How to Drive on Icy Roads

Updated April 17, 2017

Icy roads are one of the biggest challenges to winter drivers. Learning the proper techniques and being prepared with the right tools will keep this risky process less dangerous. More than any other time on the road, drivers need to be aware of their behaviour as well as others.

Keep more of a distance between you and other cars than normal. Stopping on icy roads will take longer than normal braking. If other cars are riding your bumper and you are uncomfortable driving faster on the ice, pull over enough to allow them to pass. This will prevent them from accidentally rear-ending you in their impatience.

Watch the road as far ahead as you can and be aware of black ice. Black ice will look like a wet patch on the asphalt, but it is slick, solid ice and very dangerous. Notice marks in the shoulder of the road to indicate where other drivers have skidded. There may be black ice there.

Notice the differences in the feel of the car as you pass over wet, snowy and icy asphalt. Similar to hydroplaning, driving over ice will cause a difference in the feel of the car as you drive. When you feel the change, avoid any sudden braking or turning of the steering wheel.

If you must brake on an icy stretch for an upcoming stoplight or sign, begin slowly and start doing it a long distance away. Aim to leave a longer distance between the stop point or car ahead of you.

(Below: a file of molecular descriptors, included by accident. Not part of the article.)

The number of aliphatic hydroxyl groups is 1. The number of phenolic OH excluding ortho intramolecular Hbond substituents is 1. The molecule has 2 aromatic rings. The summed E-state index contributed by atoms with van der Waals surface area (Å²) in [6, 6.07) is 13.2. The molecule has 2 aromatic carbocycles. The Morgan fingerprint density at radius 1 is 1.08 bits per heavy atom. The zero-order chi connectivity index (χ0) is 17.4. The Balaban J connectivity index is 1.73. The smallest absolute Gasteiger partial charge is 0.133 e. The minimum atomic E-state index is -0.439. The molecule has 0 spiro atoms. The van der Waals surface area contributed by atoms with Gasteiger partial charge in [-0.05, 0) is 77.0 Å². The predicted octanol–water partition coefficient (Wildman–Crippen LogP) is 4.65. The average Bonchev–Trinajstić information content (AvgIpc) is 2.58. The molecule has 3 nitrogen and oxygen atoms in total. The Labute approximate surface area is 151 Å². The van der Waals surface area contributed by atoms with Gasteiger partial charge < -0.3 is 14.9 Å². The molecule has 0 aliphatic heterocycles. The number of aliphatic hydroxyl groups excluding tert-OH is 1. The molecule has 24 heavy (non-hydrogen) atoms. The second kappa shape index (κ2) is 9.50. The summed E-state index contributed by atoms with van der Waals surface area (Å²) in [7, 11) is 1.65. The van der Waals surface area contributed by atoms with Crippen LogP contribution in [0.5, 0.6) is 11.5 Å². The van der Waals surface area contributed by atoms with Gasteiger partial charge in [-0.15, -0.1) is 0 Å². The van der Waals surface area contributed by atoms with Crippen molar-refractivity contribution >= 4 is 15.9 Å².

If you skid, release the brake and turn the steering wheel in the direction of the skid. For example, if your back wheels fishtail right, turn the steering wheel to the right. This counteracts the motion of the skid and will usually stop the spin.

Brake before approaching a curve and reduce the speed to a speed the curve can handle. Once in the curve, release the brake and allow the weight of the car to propel it through the curve. As the road straightens out again, accelerate. Steer smoothly, without jerky movements, throughout the curve.


Remember, bridges and elevated sections of roads, like ramps and exits, will ice before roads will. Four-wheel drive vehicles are the best and safest vehicles for driving on ice. They are the least likely to spin off in a ditch. Make sure everyone in the vehicle is wearing a seat belt at all times. Know emergency numbers for 24-hour tow services and keep them handy in the vehicle. If your area has severe winters, invest in snow tires or snow chains.


Never use cruise control for winter driving. Even if the roads are not icy, hitting a sudden freeze on a bridge in cruise control can be dangerous. Do not turn "doughnuts" or circles in commercial car parks. You may lose control and cause an accident with another vehicle. Also, local police often watch large car parks for offenders and you will get a ticket for reckless driving.

Things You'll Need

  • Snow tires
  • Chains
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About the Author

Amanda Herron is a photojournalist and writer whose credits include: "Georgia Realtor Magazine," "Jackson Parent Magazine," "Christian Guitarist and Bassist" and the Associated Press. Herron has a Bachelor of Arts in journalism and a Master of Arts in Education from Union University. She is a member of the NPPA and has awards from the Tennessee Press Association and Baptist Press.